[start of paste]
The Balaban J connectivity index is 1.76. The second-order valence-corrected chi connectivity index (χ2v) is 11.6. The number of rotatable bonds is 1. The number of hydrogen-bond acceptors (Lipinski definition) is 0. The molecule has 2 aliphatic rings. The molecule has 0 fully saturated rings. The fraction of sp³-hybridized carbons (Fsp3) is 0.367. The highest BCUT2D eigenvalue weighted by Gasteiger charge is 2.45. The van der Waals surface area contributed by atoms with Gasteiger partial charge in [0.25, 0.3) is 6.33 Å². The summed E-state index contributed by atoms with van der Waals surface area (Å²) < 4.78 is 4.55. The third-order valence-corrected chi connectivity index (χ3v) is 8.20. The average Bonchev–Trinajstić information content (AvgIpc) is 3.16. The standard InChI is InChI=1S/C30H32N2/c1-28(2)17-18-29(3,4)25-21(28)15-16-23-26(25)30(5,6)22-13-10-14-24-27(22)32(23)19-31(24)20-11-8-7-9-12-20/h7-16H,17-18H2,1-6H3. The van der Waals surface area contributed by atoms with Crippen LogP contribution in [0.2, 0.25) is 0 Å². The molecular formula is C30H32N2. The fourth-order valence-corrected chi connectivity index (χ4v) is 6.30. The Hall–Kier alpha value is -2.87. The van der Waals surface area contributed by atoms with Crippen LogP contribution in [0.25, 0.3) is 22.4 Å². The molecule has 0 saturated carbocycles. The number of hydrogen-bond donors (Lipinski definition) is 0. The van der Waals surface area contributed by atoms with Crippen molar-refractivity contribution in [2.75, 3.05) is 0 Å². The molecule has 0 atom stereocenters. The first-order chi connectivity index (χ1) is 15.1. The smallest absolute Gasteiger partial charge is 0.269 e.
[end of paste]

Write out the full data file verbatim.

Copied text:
The Balaban J connectivity index is 1.76. The second-order valence-corrected chi connectivity index (χ2v) is 11.6. The number of rotatable bonds is 1. The number of hydrogen-bond acceptors (Lipinski definition) is 0. The molecule has 2 aliphatic rings. The molecule has 0 fully saturated rings. The fraction of sp³-hybridized carbons (Fsp3) is 0.367. The highest BCUT2D eigenvalue weighted by Gasteiger charge is 2.45. The van der Waals surface area contributed by atoms with Gasteiger partial charge in [0.25, 0.3) is 6.33 Å². The summed E-state index contributed by atoms with van der Waals surface area (Å²) < 4.78 is 4.55. The third-order valence-corrected chi connectivity index (χ3v) is 8.20. The average Bonchev–Trinajstić information content (AvgIpc) is 3.16. The standard InChI is InChI=1S/C30H32N2/c1-28(2)17-18-29(3,4)25-21(28)15-16-23-26(25)30(5,6)22-13-10-14-24-27(22)32(23)19-31(24)20-11-8-7-9-12-20/h7-16H,17-18H2,1-6H3. The van der Waals surface area contributed by atoms with Crippen LogP contribution in [0.2, 0.25) is 0 Å². The molecular formula is C30H32N2. The fourth-order valence-corrected chi connectivity index (χ4v) is 6.30. The Hall–Kier alpha value is -2.87. The van der Waals surface area contributed by atoms with Crippen LogP contribution in [0.25, 0.3) is 22.4 Å². The molecule has 0 saturated carbocycles. The number of hydrogen-bond donors (Lipinski definition) is 0. The van der Waals surface area contributed by atoms with Crippen molar-refractivity contribution in [2.75, 3.05) is 0 Å². The molecule has 0 atom stereocenters. The first-order chi connectivity index (χ1) is 15.1. The smallest absolute Gasteiger partial charge is 0.269 e.